Simplicity is a must in combat, whether it’s the weapons involved, or the planning. Complex, fragile things fall apart when the bullets start flying. That’s why I was gratified to see the choice the Army made in its latest small-arms acquisition.

The US Army has recently made the announcement that the Sig Sauer P320 will be its next service pistol, they have dubbed it the M17. Some half of a million units will be ordered, the people at Sig are probably doing cartwheels of delight.

I have never fired the P320, but I do have some experience with its predecessor, the P226. It’s a dead reliable, very serviceable weapon. If the M17 is anything like the 226, as seems to be the case, it’s a fine choice for the Army.

Here’s why the M9 needed to go. First, let me say that the M9 is an awesome range pistol. It’s accurate and it has plenty of firepower. Its ergonomics are very good, it’s an easy to manipulate weapon. However, it tended to accumulate “moon dust” and grit in its locking lugs, and the magazines were prone to gumming up, too. This could lead to the unpleasant situation where your pistol doesn’t work when you need it most.

I’ve carried and used the M9 a lot, and its OK if you maintain the crap out of it in field conditions, the same as the M4. In terms of ergonomics and accuracy, both weapons get my thumbs up. The problem is the maintenance. In my opinion, this area is grossly underrated in weapons tests.

When an army hands a weapon to a soldier, it will be abused and used in ways the manufacturer could not have foreseen. It will be neglected, covered in mud or sand, and ran without lubrication or cleaning. If the weapon cannot perform reliably in the conditions I listed above, then it is of limited use. Yes, soldiers can be trained and supervised in minimizing the abuse of their tools, but there are always those who will be too tired, too lazy, or too stupid to take care of their piece. I’ve seen it again and again.

By adopting the Sig pistol, the Army seems to have chosen a winner. If it beat out the Glock, in my opinion the gold standard for reliability and simplicity, it has to be good. Time will tell, however.

A war story

Usually I’m not going to go on a tear like this with posts, but I figured I’d get some content out there so that new readers can get a feel for what’s going to happen here in the future.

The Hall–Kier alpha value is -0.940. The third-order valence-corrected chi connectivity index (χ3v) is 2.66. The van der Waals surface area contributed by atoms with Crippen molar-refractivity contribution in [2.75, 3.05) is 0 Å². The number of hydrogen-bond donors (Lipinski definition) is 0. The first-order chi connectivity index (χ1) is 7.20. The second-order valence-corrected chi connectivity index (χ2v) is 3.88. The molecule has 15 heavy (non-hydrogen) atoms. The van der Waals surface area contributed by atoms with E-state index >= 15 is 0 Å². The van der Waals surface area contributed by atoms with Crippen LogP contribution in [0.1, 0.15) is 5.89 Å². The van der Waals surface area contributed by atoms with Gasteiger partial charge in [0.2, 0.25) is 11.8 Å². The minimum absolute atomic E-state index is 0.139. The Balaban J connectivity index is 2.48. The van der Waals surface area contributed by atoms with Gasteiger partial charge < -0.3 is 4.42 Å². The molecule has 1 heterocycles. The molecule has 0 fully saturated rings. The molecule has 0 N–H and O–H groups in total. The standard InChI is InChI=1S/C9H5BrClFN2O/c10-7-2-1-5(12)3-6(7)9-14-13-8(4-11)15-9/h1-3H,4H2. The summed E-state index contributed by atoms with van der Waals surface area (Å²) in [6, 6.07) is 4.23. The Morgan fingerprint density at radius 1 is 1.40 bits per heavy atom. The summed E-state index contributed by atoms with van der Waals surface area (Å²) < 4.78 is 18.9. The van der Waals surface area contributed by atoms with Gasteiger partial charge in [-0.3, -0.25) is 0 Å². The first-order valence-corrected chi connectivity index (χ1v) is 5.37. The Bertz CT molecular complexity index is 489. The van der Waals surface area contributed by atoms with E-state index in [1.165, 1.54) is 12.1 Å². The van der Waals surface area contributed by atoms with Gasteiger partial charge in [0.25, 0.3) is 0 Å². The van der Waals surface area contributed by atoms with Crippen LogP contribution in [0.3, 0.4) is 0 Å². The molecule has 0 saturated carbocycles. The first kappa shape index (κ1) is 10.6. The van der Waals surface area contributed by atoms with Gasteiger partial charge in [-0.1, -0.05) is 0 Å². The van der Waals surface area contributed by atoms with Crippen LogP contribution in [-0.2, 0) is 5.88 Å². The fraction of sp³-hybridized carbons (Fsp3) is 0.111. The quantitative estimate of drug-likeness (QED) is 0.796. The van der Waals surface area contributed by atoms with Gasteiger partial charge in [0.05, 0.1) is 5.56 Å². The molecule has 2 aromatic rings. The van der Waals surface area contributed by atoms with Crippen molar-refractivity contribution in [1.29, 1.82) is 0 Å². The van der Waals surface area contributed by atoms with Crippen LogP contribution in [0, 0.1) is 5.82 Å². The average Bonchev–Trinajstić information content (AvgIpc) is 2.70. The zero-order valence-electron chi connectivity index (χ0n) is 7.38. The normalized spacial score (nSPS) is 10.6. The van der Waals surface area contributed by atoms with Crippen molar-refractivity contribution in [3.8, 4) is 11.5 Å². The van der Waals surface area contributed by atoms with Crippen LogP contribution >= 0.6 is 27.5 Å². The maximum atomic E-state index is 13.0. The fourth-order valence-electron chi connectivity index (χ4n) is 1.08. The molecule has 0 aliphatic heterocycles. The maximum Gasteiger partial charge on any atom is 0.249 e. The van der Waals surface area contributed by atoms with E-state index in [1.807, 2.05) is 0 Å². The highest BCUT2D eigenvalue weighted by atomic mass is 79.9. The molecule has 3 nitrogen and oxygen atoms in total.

A key part of my life is my experience in combat. Those experiences also color my writing.

Here’s a day in the life of Jason.

It was a brisk early morning in the Hindu Kush mountains, on a lousy firebase that no-one remembers. The air was gray with the predawn, the sun had yet to peek out behind the mountains. I stood unwashed in front of a line of MAT-Vs and Hummers smoking cigarette after cigarette. My gear was stowed in the turret of truck 3-4, I was killing time. The stink of diesel fumes was barely extinguished by my noxious plume of tobacco smoke, the grumbling of the trucks drowned out most sounds.

Today, I would serve as my commander’s gunner. Kind of a weird job for a lieutenant, but I was pretty good with a machine gun. I was his personal shotgun, I took pride in my job. But damn was it deadly.

A couple of days before, I had witnessed an IED strike against a convoy of ANP (Afghan National Police) guys. We were in an area that had only one road in or out, and the horrible path was absolutely not safe for traffic. It was uncleared by any engineering assets. As we left, I was gunning again. We had to drive through the crater the IED had made. I nearly pissed my pants in fear, I could see myself dying as I flew through the air.

The memory made a strong impression on me.

So here I stood, ready to go out again. The guys made their ways to the trucks, I threw aside my latest butt and climbed up on the hood of my ride. I slid into the gaping maw of the turret and put on the gunner’s harness, it was a confusing mass of safety straps and buckles. By this point in the tour, however, I had it on and fastened in seconds.

I loaded my weapons, my little team “dual gunned.” That means that there was a heavy hitter in the turret, usually a M2 or Mk19, and then a little gun, either an M-240B or a PKM, depending on the mission. The guns were clean and ready, my ammo was straight and there were full belts loaded. My weapons were good.